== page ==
Retreats and Reminders

A dear friend sent me to a little cabin in the woods one year ago in April. She noticed my frantic soul, my chaotic mind and loved me enough to pay for a weekend away. That same year, she would retreat to that same cabin, and it was then and there that the Lord would call her to full-time missions in Thailand. So that place, in some ways, feels like holy ground, made sacred by the work God has done.

This friend has a habit of retreating. She’s the first person I met who has worked retreats into the rhythm of life, investing in them with both her time and resources. For years, she worked at a church, which meant working on the weekends and working well into the night most week nights. Over and over again, she found herself sacrificing time and energy, giving it all to her job, the ministry, the church. But after years of this, I noticed a change.

She too had grown weary, her mind exhausted and her heart running on empty. After caring for others so diligently, attending countless retreats and summer camps and weekend getaways as a leader for high school students, it had been years since she had done any soul care for herself. And so she began to prioritize retreats, weekends away to refocus and re-center.

She is my hero. She works hard; she loves well. She says yes to people and to things that matter to her. She cares for her family and for her friends. She laughs often and cries out to God always. And she takes time to rest.

She would be the first to tell others that she’s not perfect—and no one expects her to be—but she would be one of the first to remind others to pause, to breathe deeply, to do something they truly love, to create space for the things that fill them. She understood the importance of carving out space, space to listen and to sit and to reflect. Space to reignite a passion and a fire. Space to remind herself why she was doing what she was doing. Space to dream. Space to imagine. Space to be.

And so it seemed fitting and it seemed to be a calling from God himself, to set aside last weekend, to say “no” to all other plans, to duck out of work a little early, to drive away from civilization and to park my car by the little cabin in the woods.

Because my soul needed to be reminded. It needed to breathe and to rest. It needed to detox from the busy and the stress and the chaos. That’s what this retreat was—one giant detox. Even as I woke up Saturday morning, wiping the sleep from my eyes, I was thinking about what was next, about what I wanted to get done, about what I wanted do and what I wanted to do after that and then after that and after that. Simply declaring a retreat weekend didn’t take away the hustle and the hurry of my heart.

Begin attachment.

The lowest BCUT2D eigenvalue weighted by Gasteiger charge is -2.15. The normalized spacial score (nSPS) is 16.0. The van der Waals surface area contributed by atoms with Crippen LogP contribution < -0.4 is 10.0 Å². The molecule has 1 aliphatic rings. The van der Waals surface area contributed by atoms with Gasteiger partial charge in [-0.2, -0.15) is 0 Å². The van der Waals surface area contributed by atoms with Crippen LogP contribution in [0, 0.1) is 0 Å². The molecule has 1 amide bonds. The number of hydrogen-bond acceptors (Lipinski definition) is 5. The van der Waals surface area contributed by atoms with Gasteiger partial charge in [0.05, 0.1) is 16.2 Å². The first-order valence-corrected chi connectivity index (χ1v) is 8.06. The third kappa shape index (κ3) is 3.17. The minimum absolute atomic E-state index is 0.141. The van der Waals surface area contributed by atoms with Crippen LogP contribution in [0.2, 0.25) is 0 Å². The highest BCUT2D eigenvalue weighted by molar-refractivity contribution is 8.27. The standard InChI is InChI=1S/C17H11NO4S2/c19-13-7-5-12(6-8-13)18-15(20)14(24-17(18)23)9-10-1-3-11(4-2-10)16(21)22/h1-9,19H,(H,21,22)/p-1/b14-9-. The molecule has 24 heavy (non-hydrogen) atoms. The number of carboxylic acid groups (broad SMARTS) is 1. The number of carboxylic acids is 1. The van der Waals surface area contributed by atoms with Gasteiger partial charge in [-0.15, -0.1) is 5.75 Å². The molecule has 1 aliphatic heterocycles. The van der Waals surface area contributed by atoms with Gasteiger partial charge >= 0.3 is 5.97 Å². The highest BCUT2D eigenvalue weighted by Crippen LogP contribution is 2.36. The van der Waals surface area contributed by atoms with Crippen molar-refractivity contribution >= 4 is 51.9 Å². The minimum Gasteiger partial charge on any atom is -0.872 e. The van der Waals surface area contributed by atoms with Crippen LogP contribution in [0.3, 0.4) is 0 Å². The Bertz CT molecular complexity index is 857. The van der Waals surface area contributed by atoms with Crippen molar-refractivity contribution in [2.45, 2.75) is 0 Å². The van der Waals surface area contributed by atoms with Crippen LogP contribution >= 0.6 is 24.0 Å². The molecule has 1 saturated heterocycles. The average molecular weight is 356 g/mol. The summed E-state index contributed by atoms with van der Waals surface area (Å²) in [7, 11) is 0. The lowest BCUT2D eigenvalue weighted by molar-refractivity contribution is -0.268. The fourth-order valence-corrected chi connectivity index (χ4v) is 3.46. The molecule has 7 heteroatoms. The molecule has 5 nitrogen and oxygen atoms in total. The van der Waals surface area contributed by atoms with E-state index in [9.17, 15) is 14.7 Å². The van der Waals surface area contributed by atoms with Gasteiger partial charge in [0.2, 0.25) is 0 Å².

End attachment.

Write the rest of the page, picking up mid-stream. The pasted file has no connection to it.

This is why we retreat.

Because even when we retreat, we need to carve out space, and we need to give ourselves grace. Because the frantic and the hustle and the rush don’t just disappear when we decide to retreat.

And so on Saturday morning as I went for a run, I took it slow and enjoyed the incredibly beautiful country side around me. I made coffee and sat on the couch, listening to the wind rustle the trees. Storms rolled in sometime in the afternoon, and rain pounded on the roof for hours. I listened to that too as I wrote more words than I had in years.

And I practiced something I had long abandoned in this busy and chaotic season of life: rest. It was the kind of rest that took things one at a time, the kind of rest that was present and focused on the gift God put in front of me for that very moment. It was the kind of rest that released the pent-up tension of a life that had been lived to simply make it through the day, day after day after day after day.

Saturday night, after writing and processing and pouring over Scripture and other books, I found myself dwelling in a great peace, having thought about a lot and solved very little. I found myself grateful. I was grateful for weekends that allowed the space and the courage to say no to good things so that yes could be said to the best thing. I was grateful for this place, this little cabin made almost entirely of windows, the cabin that sits in the middle of Amish country in a small wood. I was thankful for rest, for the space it creates to remind us of the deepest parts of our truest selves.

And I was thankful for my dear friend who taught me to retreat, to allow my soul to rest, to let myself be reminded.

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